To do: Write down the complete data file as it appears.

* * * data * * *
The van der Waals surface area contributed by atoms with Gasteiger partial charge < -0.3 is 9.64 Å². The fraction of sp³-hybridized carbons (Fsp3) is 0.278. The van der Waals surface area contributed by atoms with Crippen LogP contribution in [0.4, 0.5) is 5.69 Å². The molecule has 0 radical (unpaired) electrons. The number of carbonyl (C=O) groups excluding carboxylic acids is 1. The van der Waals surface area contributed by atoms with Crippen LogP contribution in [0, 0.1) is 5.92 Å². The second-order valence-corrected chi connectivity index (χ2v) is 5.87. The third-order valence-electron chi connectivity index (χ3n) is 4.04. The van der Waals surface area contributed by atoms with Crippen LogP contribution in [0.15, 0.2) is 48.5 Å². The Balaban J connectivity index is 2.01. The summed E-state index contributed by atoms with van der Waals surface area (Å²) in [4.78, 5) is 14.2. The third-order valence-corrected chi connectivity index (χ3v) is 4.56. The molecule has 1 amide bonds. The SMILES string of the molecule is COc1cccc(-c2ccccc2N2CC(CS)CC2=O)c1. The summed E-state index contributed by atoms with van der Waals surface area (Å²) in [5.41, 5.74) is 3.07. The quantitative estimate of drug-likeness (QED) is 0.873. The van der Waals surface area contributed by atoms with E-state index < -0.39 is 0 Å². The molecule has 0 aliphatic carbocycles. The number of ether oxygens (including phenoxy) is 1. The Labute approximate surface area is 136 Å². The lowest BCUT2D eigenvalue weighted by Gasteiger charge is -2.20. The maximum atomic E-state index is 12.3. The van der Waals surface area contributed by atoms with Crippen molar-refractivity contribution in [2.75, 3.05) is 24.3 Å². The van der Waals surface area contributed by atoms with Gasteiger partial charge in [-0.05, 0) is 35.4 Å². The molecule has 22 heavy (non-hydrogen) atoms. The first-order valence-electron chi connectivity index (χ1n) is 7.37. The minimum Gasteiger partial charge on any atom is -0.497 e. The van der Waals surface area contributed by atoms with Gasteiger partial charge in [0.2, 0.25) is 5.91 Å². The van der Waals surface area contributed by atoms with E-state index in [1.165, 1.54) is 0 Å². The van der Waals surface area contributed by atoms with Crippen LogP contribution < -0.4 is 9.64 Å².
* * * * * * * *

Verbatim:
The van der Waals surface area contributed by atoms with Gasteiger partial charge < -0.3 is 9.64 Å². The fraction of sp³-hybridized carbons (Fsp3) is 0.278. The van der Waals surface area contributed by atoms with Crippen LogP contribution in [0.4, 0.5) is 5.69 Å². The molecule has 0 radical (unpaired) electrons. The number of carbonyl (C=O) groups excluding carboxylic acids is 1. The van der Waals surface area contributed by atoms with Crippen LogP contribution in [0, 0.1) is 5.92 Å². The second-order valence-corrected chi connectivity index (χ2v) is 5.87. The third-order valence-electron chi connectivity index (χ3n) is 4.04. The van der Waals surface area contributed by atoms with Crippen LogP contribution in [0.15, 0.2) is 48.5 Å². The Balaban J connectivity index is 2.01. The summed E-state index contributed by atoms with van der Waals surface area (Å²) in [4.78, 5) is 14.2. The third-order valence-corrected chi connectivity index (χ3v) is 4.56. The molecule has 1 amide bonds. The SMILES string of the molecule is COc1cccc(-c2ccccc2N2CC(CS)CC2=O)c1. The summed E-state index contributed by atoms with van der Waals surface area (Å²) in [5.41, 5.74) is 3.07. The quantitative estimate of drug-likeness (QED) is 0.873. The van der Waals surface area contributed by atoms with E-state index < -0.39 is 0 Å². The molecule has 0 aliphatic carbocycles. The number of ether oxygens (including phenoxy) is 1. The Labute approximate surface area is 136 Å². The lowest BCUT2D eigenvalue weighted by Gasteiger charge is -2.20. The maximum atomic E-state index is 12.3. The van der Waals surface area contributed by atoms with Crippen molar-refractivity contribution in [2.75, 3.05) is 24.3 Å². The van der Waals surface area contributed by atoms with Gasteiger partial charge in [-0.05, 0) is 35.4 Å². The molecule has 22 heavy (non-hydrogen) atoms. The first-order valence-electron chi connectivity index (χ1n) is 7.37. The minimum Gasteiger partial charge on any atom is -0.497 e. The van der Waals surface area contributed by atoms with Gasteiger partial charge in [0.2, 0.25) is 5.91 Å². The van der Waals surface area contributed by atoms with E-state index in [1.165, 1.54) is 0 Å². The van der Waals surface area contributed by atoms with Crippen LogP contribution < -0.4 is 9.64 Å².